To help Meg while she creates a new routine with the baby, I’ve been busy cooking up a storm. I want to leave her freezer stocked with hearty soups, Italian pasta sauces, lasagnas and chillies so she doesn’t have to worry about preparing meals for a few weeks. I, also, love the idea that I’m still helping even though I’ll be thousands of miles away.
Theo loves soups that are chock-a-block full of chunky vegetables and any kind of meat. Meggie, on the other hand, prefers creamier, simpler soups. In trying to please them both, I’ve made the Silver Palate girls BAKED GARLIC AND ONION CREAM SOUP for dinner tonight.. During the eighties, while I was living in New York City, the Silver Palate store on the upper west side was a constant inspiration for me. This soup became my dinner party signature ‘starter’.
The cooking technique is more a braise than a bake because of the addition of chicken stock to the roasting pan. The garlic and onion lose their pungency for a rich, mellow flavor. The thyme adds a lovely woodsy over tone that works perfectly with the heavy cream. I use fresh thyme rather than dried and buttermilk rather than cream. I find dried thyme a little musty tasting where the fresh thyme has a brilliant clean flavor. The only reason I don’t use cream is because of the calories. If I was entertaining, I would absolutely use cream but both are tasty.
Hold the boat! While I was getting ready to take my last shots, Theo said, “do you have to add cream or milk to the soup?”
Would you prefer I didn’t?
My cream soup turned into a thick garlicky soup au gratin. It was delicious so I’ve included both recipes.
BAKED GARLIC AND ONION CREAM SOUP – slightly adapted from The New Basics Cook Book
Preheat oven 350*F
5 large sweet white onions, cut into eighths
2 heads of garlic, peeled
1 large bunch fresh thyme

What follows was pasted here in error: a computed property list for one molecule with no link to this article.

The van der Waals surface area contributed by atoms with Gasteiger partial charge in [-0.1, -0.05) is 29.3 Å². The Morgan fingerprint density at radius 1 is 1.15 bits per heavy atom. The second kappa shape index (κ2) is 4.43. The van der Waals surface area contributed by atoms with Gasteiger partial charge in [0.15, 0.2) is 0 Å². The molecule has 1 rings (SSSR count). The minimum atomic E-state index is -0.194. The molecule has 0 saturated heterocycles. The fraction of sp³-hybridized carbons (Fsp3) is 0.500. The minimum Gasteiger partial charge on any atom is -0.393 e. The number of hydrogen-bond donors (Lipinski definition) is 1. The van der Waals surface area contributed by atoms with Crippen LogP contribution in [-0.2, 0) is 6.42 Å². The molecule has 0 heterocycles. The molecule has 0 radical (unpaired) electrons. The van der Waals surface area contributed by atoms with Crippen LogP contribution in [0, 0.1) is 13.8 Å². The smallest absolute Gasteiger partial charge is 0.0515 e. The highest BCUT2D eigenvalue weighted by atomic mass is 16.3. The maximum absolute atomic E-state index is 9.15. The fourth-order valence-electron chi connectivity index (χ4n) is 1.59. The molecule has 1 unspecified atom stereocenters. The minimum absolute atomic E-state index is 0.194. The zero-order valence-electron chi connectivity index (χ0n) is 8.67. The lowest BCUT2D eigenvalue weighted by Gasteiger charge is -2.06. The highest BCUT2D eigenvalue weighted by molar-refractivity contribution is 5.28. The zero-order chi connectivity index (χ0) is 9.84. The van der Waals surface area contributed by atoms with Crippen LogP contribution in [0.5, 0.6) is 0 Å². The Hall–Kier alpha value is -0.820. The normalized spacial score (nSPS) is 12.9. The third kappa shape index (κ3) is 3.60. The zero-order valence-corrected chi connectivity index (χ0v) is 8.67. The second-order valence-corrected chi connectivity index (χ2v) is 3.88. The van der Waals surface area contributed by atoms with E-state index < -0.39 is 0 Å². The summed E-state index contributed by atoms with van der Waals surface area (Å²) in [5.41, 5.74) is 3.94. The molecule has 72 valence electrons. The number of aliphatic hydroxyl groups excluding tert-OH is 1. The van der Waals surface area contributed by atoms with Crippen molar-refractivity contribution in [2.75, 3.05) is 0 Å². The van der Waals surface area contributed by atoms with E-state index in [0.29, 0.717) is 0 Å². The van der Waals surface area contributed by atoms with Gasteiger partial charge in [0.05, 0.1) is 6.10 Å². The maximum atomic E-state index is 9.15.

1 teaspoon sea salt
freshly ground black pepper, to taste
5 tablespoons butter
6 cups chicken stock
2 cups buttermilk
- Place the onion, garlic, thyme, salt and pepper in a large roasting pan.
- Dot with butter and pour 3 cups of the chicken stock over the vegetables.
- Cover roasting pan and place in preheated oven for 1 ½ hours.
- Remove from oven and puree with an immersion blender or your food processor*
- Add the additional stock and buttermilk to the pureed soup and heat thoroughly over medium high heat.
- Serve immediately
*If you’re using your food processor to puree the soup, work in small drained batches. Otherwise, you’ll have a mess all over your counter!
THE LOVE: If you would like to freeze this soup, wait until you are ready to serve it before adding the cream or buttermilk. The original recipe calls for whipping cream instead of buttermilk. If you want a splurge, the whipping cream is outrageously delicious On the other hand, the buttermilk is tasty and low fat. You decided!
Being with Meg and Theo as they worked to bring their child into this world, was the most breathtaking journey of my life. The private moments that led to the birth of their son are, forever, etched in my heart. When the kids invited me to be present for Coen’s birth I was thrilled. As her due date approached, my excitement turned to concern. As natural as child-birth is, there are so many things that can go wrong. I wasn’t sure how I would react if Meggie got into trouble. I didn’t want Theo’s or Meg’s, for that matter, memory of their first child’s birth scarred with crazy mother-in-law moments. I was keenly aware of my role and my place in that delivery room. Although it was my child having the baby, the baby is theirs and he, now, comes first. Interesting how the universe has a way of simplifying order, if we’re open to it.
For months, my friends have been saying things like, ‘wait until you hold that child’ or ‘you’re not going to believe how you’ll feel’. They were right. From the moment Theo placed Coen in my arms, my world shifted. I am completely smitten and have no intentions of ever recovering.
Thanks for reading.